Friday, 20 January 2017

Squirrel Appreciation Day - top tips to spot red squirrels in Scotland

Squirrel Appreciation Day - top tips to spot red squirrels in Scotland
By Donald Riddell, Director, Highland Safaris

January 21 is Squirrel Appreciation Day, and with Scotland being one of the best places to find these much-loved woodland creatures, it’s the perfect time to share our tips on how and where to spot red squirrels.

Where can I find red squirrels?
Shy and solitary, the red squirrel (Britain’s only native squirrel), has been on UK shores since the end of the last Ice Age, having made its way over from mainland Europe approximately 10,000 years ago. Today, 75 per cent of the UK’s remaining red squirrel population is found in Scotland. Red squirrels prefer to live in coniferous trees, particularly Scots pine, and can be found in the forests of the Highlands and Dumfries & Galloway. Its preferred food is nuts from both conifer and deciduous trees, both of which we have in abundance on the land around Highland Safaris, so we regularly see them here – as well as the cones they have been nibbling on.

How can I spot a red squirrel?
Stay nice and quiet, and listen carefully! Reds are shy animals and the sound of their claws on the bark as they climb trees can often be heard before they are seen. Squirrels will often freeze when disturbed, relying on their camouflage to hide against the bough of a tree.
Easy to identify once you do see one of these rare creatures, the red squirrel has a large bushy tail – which is used for balance when leaping from tree to tree – distinctive tufts on its ears, and sharp, curved claws to help it race up and down tree trunks.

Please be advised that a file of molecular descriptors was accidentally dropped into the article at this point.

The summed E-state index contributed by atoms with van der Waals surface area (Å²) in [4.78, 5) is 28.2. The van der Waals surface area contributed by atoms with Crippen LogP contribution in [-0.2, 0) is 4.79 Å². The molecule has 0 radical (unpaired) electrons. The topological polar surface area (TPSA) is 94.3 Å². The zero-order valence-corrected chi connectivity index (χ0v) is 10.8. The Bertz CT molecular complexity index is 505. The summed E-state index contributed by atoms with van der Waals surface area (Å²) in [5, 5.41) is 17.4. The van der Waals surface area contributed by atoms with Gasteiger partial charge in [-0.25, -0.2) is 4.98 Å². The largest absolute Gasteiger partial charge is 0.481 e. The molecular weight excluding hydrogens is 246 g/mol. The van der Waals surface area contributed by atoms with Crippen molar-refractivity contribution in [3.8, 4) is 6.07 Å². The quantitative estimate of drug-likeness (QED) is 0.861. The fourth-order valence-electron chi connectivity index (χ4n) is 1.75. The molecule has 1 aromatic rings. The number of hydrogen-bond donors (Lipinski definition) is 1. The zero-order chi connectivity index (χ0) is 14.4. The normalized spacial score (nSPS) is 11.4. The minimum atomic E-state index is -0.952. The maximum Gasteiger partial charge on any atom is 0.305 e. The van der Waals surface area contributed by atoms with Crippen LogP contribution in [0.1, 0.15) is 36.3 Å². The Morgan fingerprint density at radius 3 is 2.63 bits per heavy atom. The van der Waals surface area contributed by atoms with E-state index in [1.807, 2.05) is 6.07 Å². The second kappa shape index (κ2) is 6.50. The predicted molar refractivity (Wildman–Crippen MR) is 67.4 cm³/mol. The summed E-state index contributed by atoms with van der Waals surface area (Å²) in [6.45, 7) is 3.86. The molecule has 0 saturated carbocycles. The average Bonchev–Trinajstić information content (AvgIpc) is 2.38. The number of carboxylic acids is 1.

How big are red squirrels?
Smaller than the eastern grey, the red squirrel has a typical head-and-body length of 19-23 cm and a tail length of 15-20 cm; males and females are the same size.

When is the best time of year to see red squirrels?
You can see them all year round; this might come as a surprise, but red squirrels don’t hibernate, although – like many of us – they do become less active throughout winter. Their coats, which vary in colour with the time of year and location, are at their thickest and most colourful in January.
During mating season, which in Scotland can start as early as December and continue until July, you can see males chase females through the trees at amazing speeds – only the fittest males will catch them.
Red squirrels can have one or two litters a year – with an average of three to four ‘kittens’, which are born without any fur. They give birth in a nest called a drey, which is so well constructed from leaves, twigs and moss as to be almost waterproof.

If you spot a red squirrel, let us know using the hashtag

#SquirrelAppreciationDay. You can also report a sighting here: For further information, check out VisitScotland’s Wildlife Series eBook at:


Post a Comment